New ACLU Report Highlights Privacy and EquityConcerns with Digital Driver’s Licenses
Policymakers Must Balance Convenience and Anti-Forgery Benefitswith Potential Privacy Implications and Inequities of Digital Driver’sLicenses
NEW YORK — Digital driver’s licenses raise a number of privacy and equity concerns and should be adopted only if they incorporate available privacy-protecting technologies and steps are taken to ensure that they are not made mandatory and do not lead to a society of ubiquitous ID checks, according to a new report by the American Civil Liberties Union published today. The report, “Identity Crisis: What Digital Driver’s Licenses Could Mean for Privacy, Equity, and the Future of American Life,” analyzes current efforts to push digital driver’s licenses and outlines the civil liberties that are implicated by the technology.
“A move from plastic to digital IDs is not a simple switch — it has big implications for American life.” said Jay Stanley, senior policy analyst with the ACLU’s Speech, Privacy, and Technology Project. “If not done just right, digital driver’s licenses could be disastrous for privacy, increase inequity, and lead to pervasive ID checks in American life, including on the internet. Asking people to identify themselves is an exercise in power. We need to proceed very carefully here.”
The new report highlights seven privacy concerns with the proliferation of digital driver’s licenses:
- Law enforcement could use digital driver’s license verification as a pretext to search people’s devices;
- Records of digital ID checks could be held in a centralized database and allow for tracking of our everyday activities;
- The DMV or other issuing agency could instantly and remotely revoke digital driver’s licenses, exacerbating existing abusive practices of driver’s license suspensions;
- Digital driver’s licenses could be used to amass data about ID holders by private companies without knowledge or consent;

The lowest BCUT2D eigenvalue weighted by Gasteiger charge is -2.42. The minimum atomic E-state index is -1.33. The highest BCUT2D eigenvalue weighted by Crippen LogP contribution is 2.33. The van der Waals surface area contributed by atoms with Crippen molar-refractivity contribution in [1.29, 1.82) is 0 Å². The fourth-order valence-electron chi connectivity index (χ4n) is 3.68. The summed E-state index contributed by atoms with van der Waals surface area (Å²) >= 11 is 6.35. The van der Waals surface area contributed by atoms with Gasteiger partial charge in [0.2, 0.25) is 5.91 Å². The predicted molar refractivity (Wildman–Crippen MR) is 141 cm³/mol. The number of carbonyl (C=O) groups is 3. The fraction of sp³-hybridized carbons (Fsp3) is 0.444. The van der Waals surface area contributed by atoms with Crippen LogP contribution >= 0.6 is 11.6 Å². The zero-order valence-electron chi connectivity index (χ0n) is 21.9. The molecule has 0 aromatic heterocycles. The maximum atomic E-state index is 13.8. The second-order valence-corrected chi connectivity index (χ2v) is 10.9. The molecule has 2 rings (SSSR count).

- Digital driver’s licenses could limit personal control over the data that ID holders release;
- Hackers could exploit the adoption of digital driver’s licenses; and
- Digital ID holders could be forced to install government software on their phones.
“Identity Crisis” emphasizes that digital driver’s licenses could bring about other harmful consequences over time. They may lead to a vast increase in unjustified demands for identity. They could expand to contain more and more information, including medical records, credit scores, or outstanding fines or fees. And they could become mandatory, exacerbating existing inequities in communities that do not have access to smartphones and further entrenching the digital divide.
The report also provides a number of recommendations for policymakers, DMVs, and technology companies looking to develop and adopt digital driver’s license proposals. These recommendations include a statutory bar on law enforcement access to devices, as well as “voluntary” requests for accessing a device’s contents, as part of digital driver’s license checks; no collection of data by issuers or those verifying digital IDs; user control over what data is released from their digital documents; a standardized provisioning process and transparent open source code for the software behind digital IDs; limiting ID checks to legitimate purposes; and creating a “right to paper” for anyone who doesn’t want or cannot access digital driver’s licenses.
The full report is here.
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